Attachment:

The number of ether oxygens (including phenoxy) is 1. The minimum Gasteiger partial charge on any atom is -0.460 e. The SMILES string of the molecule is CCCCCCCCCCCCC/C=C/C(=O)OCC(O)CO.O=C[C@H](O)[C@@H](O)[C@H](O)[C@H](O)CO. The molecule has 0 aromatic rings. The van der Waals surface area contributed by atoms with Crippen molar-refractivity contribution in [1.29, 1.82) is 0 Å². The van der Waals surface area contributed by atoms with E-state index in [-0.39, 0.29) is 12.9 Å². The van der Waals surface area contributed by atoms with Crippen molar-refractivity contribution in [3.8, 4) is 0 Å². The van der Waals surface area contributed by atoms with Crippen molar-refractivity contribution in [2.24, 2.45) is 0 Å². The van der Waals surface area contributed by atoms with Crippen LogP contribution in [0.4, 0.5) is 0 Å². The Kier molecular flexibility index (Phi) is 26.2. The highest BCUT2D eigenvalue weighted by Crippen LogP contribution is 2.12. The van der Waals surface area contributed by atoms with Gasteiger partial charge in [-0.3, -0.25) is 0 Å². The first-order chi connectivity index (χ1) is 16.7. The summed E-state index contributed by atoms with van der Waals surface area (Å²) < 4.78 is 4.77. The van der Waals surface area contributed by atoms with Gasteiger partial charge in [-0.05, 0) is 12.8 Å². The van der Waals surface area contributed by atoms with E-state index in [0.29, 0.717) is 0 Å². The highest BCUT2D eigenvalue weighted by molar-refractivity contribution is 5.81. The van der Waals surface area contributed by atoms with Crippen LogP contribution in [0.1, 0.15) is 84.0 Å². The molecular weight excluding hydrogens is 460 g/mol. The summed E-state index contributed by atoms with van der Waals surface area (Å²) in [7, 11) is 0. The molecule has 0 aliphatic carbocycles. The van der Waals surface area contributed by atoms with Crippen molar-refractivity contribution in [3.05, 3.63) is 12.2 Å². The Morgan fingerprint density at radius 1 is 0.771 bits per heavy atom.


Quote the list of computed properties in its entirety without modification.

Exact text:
The number of ether oxygens (including phenoxy) is 1. The minimum Gasteiger partial charge on any atom is -0.460 e. The SMILES string of the molecule is CCCCCCCCCCCCC/C=C/C(=O)OCC(O)CO.O=C[C@H](O)[C@@H](O)[C@H](O)[C@H](O)CO. The molecule has 0 aromatic rings. The van der Waals surface area contributed by atoms with Crippen molar-refractivity contribution in [1.29, 1.82) is 0 Å². The van der Waals surface area contributed by atoms with E-state index in [-0.39, 0.29) is 12.9 Å². The van der Waals surface area contributed by atoms with Crippen molar-refractivity contribution in [3.8, 4) is 0 Å². The van der Waals surface area contributed by atoms with Crippen molar-refractivity contribution in [2.24, 2.45) is 0 Å². The van der Waals surface area contributed by atoms with Crippen LogP contribution in [0.4, 0.5) is 0 Å². The Kier molecular flexibility index (Phi) is 26.2. The highest BCUT2D eigenvalue weighted by Crippen LogP contribution is 2.12. The van der Waals surface area contributed by atoms with Gasteiger partial charge in [-0.3, -0.25) is 0 Å². The first-order chi connectivity index (χ1) is 16.7. The summed E-state index contributed by atoms with van der Waals surface area (Å²) < 4.78 is 4.77. The van der Waals surface area contributed by atoms with Gasteiger partial charge in [-0.05, 0) is 12.8 Å². The van der Waals surface area contributed by atoms with E-state index in [0.29, 0.717) is 0 Å². The highest BCUT2D eigenvalue weighted by molar-refractivity contribution is 5.81. The van der Waals surface area contributed by atoms with Crippen LogP contribution in [0.1, 0.15) is 84.0 Å². The molecular weight excluding hydrogens is 460 g/mol. The summed E-state index contributed by atoms with van der Waals surface area (Å²) in [7, 11) is 0. The molecule has 0 aliphatic carbocycles. The van der Waals surface area contributed by atoms with Crippen molar-refractivity contribution in [3.05, 3.63) is 12.2 Å². The Morgan fingerprint density at radius 1 is 0.771 bits per heavy atom.